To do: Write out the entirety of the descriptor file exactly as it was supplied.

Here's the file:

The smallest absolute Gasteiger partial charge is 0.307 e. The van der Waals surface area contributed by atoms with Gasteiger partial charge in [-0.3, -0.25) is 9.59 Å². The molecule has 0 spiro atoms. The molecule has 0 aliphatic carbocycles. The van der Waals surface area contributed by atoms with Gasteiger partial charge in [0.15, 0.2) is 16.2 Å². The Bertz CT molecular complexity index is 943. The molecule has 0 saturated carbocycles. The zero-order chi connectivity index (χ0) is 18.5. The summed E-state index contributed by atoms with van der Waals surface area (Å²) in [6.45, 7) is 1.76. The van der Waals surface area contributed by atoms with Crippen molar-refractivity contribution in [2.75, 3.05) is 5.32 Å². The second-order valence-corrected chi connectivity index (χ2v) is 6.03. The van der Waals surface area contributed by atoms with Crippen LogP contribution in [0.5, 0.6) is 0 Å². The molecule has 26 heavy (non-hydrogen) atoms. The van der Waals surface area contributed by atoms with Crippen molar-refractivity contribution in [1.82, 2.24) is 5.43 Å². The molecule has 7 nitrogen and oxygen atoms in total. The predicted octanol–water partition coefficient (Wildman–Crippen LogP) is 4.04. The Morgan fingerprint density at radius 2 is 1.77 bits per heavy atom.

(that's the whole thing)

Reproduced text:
The smallest absolute Gasteiger partial charge is 0.307 e. The van der Waals surface area contributed by atoms with Gasteiger partial charge in [-0.3, -0.25) is 9.59 Å². The molecule has 0 spiro atoms. The molecule has 0 aliphatic carbocycles. The van der Waals surface area contributed by atoms with Gasteiger partial charge in [0.15, 0.2) is 16.2 Å². The Bertz CT molecular complexity index is 943. The molecule has 0 saturated carbocycles. The zero-order chi connectivity index (χ0) is 18.5. The summed E-state index contributed by atoms with van der Waals surface area (Å²) in [6.45, 7) is 1.76. The van der Waals surface area contributed by atoms with Crippen molar-refractivity contribution in [2.75, 3.05) is 5.32 Å². The second-order valence-corrected chi connectivity index (χ2v) is 6.03. The van der Waals surface area contributed by atoms with Crippen LogP contribution in [0.5, 0.6) is 0 Å². The molecule has 26 heavy (non-hydrogen) atoms. The van der Waals surface area contributed by atoms with Crippen molar-refractivity contribution in [1.82, 2.24) is 5.43 Å². The molecule has 7 nitrogen and oxygen atoms in total. The predicted octanol–water partition coefficient (Wildman–Crippen LogP) is 4.04. The Morgan fingerprint density at radius 2 is 1.77 bits per heavy atom.